Wednesday, July 19, 2017

Tight Pizza

A photo of pizza from the Damn Arbor Photo Archive. 

Tight Pizza is a pizza review website by a young man named Ted. Ted is from Long Island, a place he describes as " a pie paradise and mecca of mozzarella." He relocated to Ann Arbor for school and has stayed since graduating and has been on a quest to find the perfect fordable slice of Pizza in Southeast Michigan. From the inaugural post:

As I am quickly running out of friends willing to listen to my constant moaning about the state of pizza in Michigan and beyond, I’m turning to this blog to document my efforts to find whatever’s closest out here! Maybe we can pin down the missing pizza link and have some nice surprises along the way.
I really love this sort of blog that is dedicated to a personal obsession. Since launching in November, Tight Pizza has reviewed 35 pizza places in Southeast Michigan which is really impressive. I reached out to Ted with a few interview questions which he graciously answered.
Damn Arbor: What is your favorite pizza place so far in Southeast Michigan and why?

Tight Pizza: Mani Osteria is my favorite pizza place in SE Michigan. It's a Neapolitan style pizza, so it will be a thinner crust with charring. A bit different from your typical pizza place out here. What I like best about their pizza is the sauce, which is sweet but does not overpower the pizza. Mani really has their pizza game down. They've got killer appetizers as well. Their pickled tomatoes are to die for. Their pistachio cannolis are brilliant as well.

DA: In general how does true NY pizza differ from the approximations we have here?

TP: Midwestern style pizza places serving up a round pizza have a few flaws that separate them from the ideal NY slice. Firstly, they're extremely doughy, both on the body of the slice, and at the ends. A lot of times, the dough ends up being undercooked as well, possibly because of how much is present. All in all, it leads to a flavor profile because of how much dough you get in each bite. Secondly, the cheese to sauce ratio ('CSR', if you want to be a pizza pro) is critical for that NY slice flavor. A lot of pizza places in the Midwest dump loads of cheese on their slice. In general with pizza, less is more. A delicate balance between cheese and sauce gets you that nice mottled cheese/sauce color all New Yorkers can recognize at a glance.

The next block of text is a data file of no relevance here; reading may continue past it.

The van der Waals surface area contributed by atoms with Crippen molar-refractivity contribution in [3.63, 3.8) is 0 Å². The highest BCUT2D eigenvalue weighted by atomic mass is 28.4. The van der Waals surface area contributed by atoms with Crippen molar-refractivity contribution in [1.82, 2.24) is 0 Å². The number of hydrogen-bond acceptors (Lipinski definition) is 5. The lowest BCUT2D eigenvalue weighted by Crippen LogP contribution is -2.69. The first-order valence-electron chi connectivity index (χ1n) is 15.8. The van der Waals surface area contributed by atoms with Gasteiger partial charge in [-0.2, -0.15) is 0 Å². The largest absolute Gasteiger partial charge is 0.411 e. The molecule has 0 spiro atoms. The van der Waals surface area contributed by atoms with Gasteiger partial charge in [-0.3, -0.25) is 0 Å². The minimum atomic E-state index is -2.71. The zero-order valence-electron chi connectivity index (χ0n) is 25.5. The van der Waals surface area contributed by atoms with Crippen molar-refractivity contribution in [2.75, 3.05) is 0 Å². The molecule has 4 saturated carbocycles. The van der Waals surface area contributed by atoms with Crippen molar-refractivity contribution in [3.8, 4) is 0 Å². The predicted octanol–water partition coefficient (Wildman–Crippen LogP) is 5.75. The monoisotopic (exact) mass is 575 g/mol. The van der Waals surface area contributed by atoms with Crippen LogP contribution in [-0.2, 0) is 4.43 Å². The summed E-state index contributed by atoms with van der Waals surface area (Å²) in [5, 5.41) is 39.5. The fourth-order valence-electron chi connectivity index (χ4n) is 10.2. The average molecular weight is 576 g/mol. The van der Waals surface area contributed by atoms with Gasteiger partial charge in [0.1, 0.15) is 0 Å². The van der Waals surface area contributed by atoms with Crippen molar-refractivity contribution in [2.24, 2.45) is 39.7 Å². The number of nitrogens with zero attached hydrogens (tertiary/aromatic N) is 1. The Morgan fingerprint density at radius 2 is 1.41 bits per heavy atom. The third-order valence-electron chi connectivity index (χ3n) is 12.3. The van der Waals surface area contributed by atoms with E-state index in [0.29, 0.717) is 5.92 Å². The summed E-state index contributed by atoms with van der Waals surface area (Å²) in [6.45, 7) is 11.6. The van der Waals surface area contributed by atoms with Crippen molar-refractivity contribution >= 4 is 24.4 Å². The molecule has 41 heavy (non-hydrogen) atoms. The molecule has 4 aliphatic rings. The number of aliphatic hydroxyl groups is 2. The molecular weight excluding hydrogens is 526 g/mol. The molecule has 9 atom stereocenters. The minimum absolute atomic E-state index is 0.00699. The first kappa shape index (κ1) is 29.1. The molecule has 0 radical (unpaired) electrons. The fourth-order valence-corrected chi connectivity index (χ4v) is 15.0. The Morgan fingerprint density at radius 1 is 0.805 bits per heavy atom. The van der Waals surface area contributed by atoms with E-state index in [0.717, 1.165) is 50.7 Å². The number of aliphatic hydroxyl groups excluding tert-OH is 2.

One last thing that bothers the hell out of me are the places that cut their pizzas in 16 'baby' slices instead of 8 regular slices. This prevents a good fold, a hallmark of the NY slice experience.

DA: Has writing about pizza changed your perspective on Pizza? Has it made eating pizza different?

TP: Writing about pizza has brought me closer than I have ever been to the food. It forces you to think about the details of each slice. You might normally think to yourself 'I liked this' after eating, but now you're thinking about the texture of the crust, the CSR, the taste of the ingredients, etc. Analyzing each slice helped me understand why I felt the way I did about midwestern pizza, whereas before I could not properly articulate it. Now when I eat from a new pizza place, I enjoy analyzing it and pointing out what they could do better, rather than sulking about how much I miss proper NY pizza.

I'm glad that Ted has taken it upon himself to chronicle his pizza adventures and look forward to reading more reviews.


  1. We're really diving headfirst into some controversial territory here, hm?

  2. I moved here from living in Long Island for 32 years (in Smithtown). I agree generally with Ted, but will add: what distinguishes A2/Michigan pizza from great NY pizza is its absence of and aversion to garlic (as well as its 2nd rate dough). I agree Mani can be very good but it's nothing like real NY Italian pizza, merely excellent designer pizza. The closest I've found to piuzza I grew up with (it was called "abeets") here is Neopapalis. Luckily few know about it. Many say Buddy's is the best, but though it's very good, it's still a basic rich Michigan square pizza. I also agree: Whole Foods does make good pizza. But Anthony's has disappointed many times.